Competent Evidence Issue
The second issue raised in the Motion is the meaning of the term "competent evidence" as used in the second quoted phrase from the TDP concerning the exposure requirement for Expedited Review claims. Honeywell takes the position that this is a term of art that should be construed
Current Status of Claims
The above are the two main issues the Court must consider when deciding whether to grant the Motion and issue a preliminary injunction that would to some extent dictate how the Trust is to process claims pending a final decision in this case. Before turning to a legal discussion of those issues, however, it must be noted that as a result of the litigation process, including expedited discovery, that has been ongoing for several months since the Motion was filed has had the salutary effect of getting the Parties to significantly narrow the scope of their dispute.
The Motion itself refers to 481 pending claims totaling approximately $10.2 million as being at issue.
Preliminary injunctive relief is an "extraordinary remedy" that should be granted only in limited circumstances, and never as of right. Groupe SEB USA, Inc. v. Euro-Pro Operating, LLC, 774 F.3d 192, 197 (3d Cir.2014), Ferring Pharmaceuticals, Inc. v. Watson Pharmaceuticals, Inc., 765 F.3d 205, 209 (3d Cir.2014). In order to obtain preliminary injunctive relief, the party seeking it, here Honeywell, must establish:
Winter v. Natural Resources Defense Council, Inc., 555 U.S. 7, 20, 129 S.Ct. 365,
The Court will begin its examination of the required elements, in the context of the present case, with the irreparable harm factor because it finds that Honeywell's Motion founders most obviously regarding that issue.
(A) Irreparable Harm
The irreparable harm requirement for a preliminary injunction is met if a plaintiff demonstrates a significant risk that it will experience harm that cannot adequately be compensated for after the fact by monetary damages. Adams v. Freedom Forge Corp., 204 F.3d 475, 484-85 (3d Cir.2000). The Adams court went on to comment that this is not an easy burden to meet, id. and in finding that the plaintiffs involved in the case had not met their burden, it stated:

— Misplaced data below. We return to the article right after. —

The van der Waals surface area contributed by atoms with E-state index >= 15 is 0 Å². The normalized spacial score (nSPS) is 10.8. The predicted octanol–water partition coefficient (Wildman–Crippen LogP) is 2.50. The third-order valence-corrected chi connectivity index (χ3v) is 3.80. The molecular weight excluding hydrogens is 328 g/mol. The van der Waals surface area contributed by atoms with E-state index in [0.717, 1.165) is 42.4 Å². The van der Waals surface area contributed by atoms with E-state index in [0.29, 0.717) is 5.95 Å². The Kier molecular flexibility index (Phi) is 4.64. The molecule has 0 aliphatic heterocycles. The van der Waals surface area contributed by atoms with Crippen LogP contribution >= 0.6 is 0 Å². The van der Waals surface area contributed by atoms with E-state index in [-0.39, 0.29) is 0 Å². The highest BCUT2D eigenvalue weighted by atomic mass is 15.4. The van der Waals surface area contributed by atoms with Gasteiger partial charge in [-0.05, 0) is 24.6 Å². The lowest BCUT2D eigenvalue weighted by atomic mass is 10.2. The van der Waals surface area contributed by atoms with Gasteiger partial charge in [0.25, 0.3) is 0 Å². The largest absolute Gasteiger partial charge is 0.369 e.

204 F.3d at 487 (citations omitted, emphasis added by Adams court).
An important corollary that follows from the general rule stated above is that ordinarily an injury that is measured solely in monetary terms cannot constitute the sort of "irreparable harm" that is required for the issuance of a preliminary injunction. See, e.g., Liberty Lincoln-Mercury, Inc. v. Ford Motor Co., 562 F.3d 553, 557 (3d Cir.2009) ("We have long held that an injury measured in solely monetary terms cannot constitute irreparable harm.").
On its face, this presents a clear problem to Honeywell in the present case because the only harm it is claiming as a result of the complained of actions of the Trust is monetary. Specifically, Honeywell argues that without preliminary injunctive relief the Trust will improperly pay claims, resulting in Honeywell having to expend more money in its contributions to the Trust than it otherwise would have to expend if the TA and the TDP were being faithfully implemented. Honeywell alleges no other type of harm but a monetary one. How then does Honeywell propose that it has established the existence of irreparable harm? Honeywell asserts that the monetary loss it will experience cannot subsequently be recovered once the Trust pays the disputed claims and therefore argues that this feature distinguishes
In other words, if no preliminary injunctive relief is granted, and if Honeywell's position on the proper standard to be applied in evaluating the claims at issue is upheld over the approach that the Trust would otherwise apply, in the meantime the Trust will presumably have paid out a number of claims that by right should not have been paid. Furthermore, it appears to be undisputed that once such claims are paid, absent claimant fraud, they cannot subsequently be recovered from the claimant if it is later determined that an improper standard was used by the Trust.